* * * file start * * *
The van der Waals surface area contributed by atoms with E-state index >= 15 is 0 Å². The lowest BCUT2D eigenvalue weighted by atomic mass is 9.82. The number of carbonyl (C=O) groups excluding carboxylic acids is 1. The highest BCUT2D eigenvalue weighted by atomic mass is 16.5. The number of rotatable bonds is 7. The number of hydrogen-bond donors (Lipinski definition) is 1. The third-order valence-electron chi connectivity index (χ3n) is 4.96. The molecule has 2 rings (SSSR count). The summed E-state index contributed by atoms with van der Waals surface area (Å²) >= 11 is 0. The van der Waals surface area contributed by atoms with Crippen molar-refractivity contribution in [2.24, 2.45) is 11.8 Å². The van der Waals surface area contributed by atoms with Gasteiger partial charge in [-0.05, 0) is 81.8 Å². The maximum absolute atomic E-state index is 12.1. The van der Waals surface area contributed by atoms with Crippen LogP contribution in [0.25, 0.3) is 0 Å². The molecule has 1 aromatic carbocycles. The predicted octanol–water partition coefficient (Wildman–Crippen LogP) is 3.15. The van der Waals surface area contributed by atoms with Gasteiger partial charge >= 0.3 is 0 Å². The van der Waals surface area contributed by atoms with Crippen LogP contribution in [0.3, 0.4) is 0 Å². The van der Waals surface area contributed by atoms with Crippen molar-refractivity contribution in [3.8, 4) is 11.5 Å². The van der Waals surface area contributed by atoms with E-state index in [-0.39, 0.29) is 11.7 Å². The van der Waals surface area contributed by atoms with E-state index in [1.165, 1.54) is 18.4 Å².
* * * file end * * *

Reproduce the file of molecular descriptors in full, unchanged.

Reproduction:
The van der Waals surface area contributed by atoms with E-state index >= 15 is 0 Å². The lowest BCUT2D eigenvalue weighted by atomic mass is 9.82. The number of carbonyl (C=O) groups excluding carboxylic acids is 1. The highest BCUT2D eigenvalue weighted by atomic mass is 16.5. The number of rotatable bonds is 7. The number of hydrogen-bond donors (Lipinski definition) is 1. The third-order valence-electron chi connectivity index (χ3n) is 4.96. The molecule has 2 rings (SSSR count). The summed E-state index contributed by atoms with van der Waals surface area (Å²) >= 11 is 0. The van der Waals surface area contributed by atoms with Crippen molar-refractivity contribution in [2.24, 2.45) is 11.8 Å². The van der Waals surface area contributed by atoms with Gasteiger partial charge in [-0.05, 0) is 81.8 Å². The maximum absolute atomic E-state index is 12.1. The van der Waals surface area contributed by atoms with Crippen LogP contribution in [0.25, 0.3) is 0 Å². The molecule has 1 aromatic carbocycles. The predicted octanol–water partition coefficient (Wildman–Crippen LogP) is 3.15. The van der Waals surface area contributed by atoms with Gasteiger partial charge >= 0.3 is 0 Å². The van der Waals surface area contributed by atoms with Crippen LogP contribution in [0.3, 0.4) is 0 Å². The van der Waals surface area contributed by atoms with Crippen molar-refractivity contribution in [3.8, 4) is 11.5 Å². The van der Waals surface area contributed by atoms with E-state index in [-0.39, 0.29) is 11.7 Å². The van der Waals surface area contributed by atoms with E-state index in [1.165, 1.54) is 18.4 Å².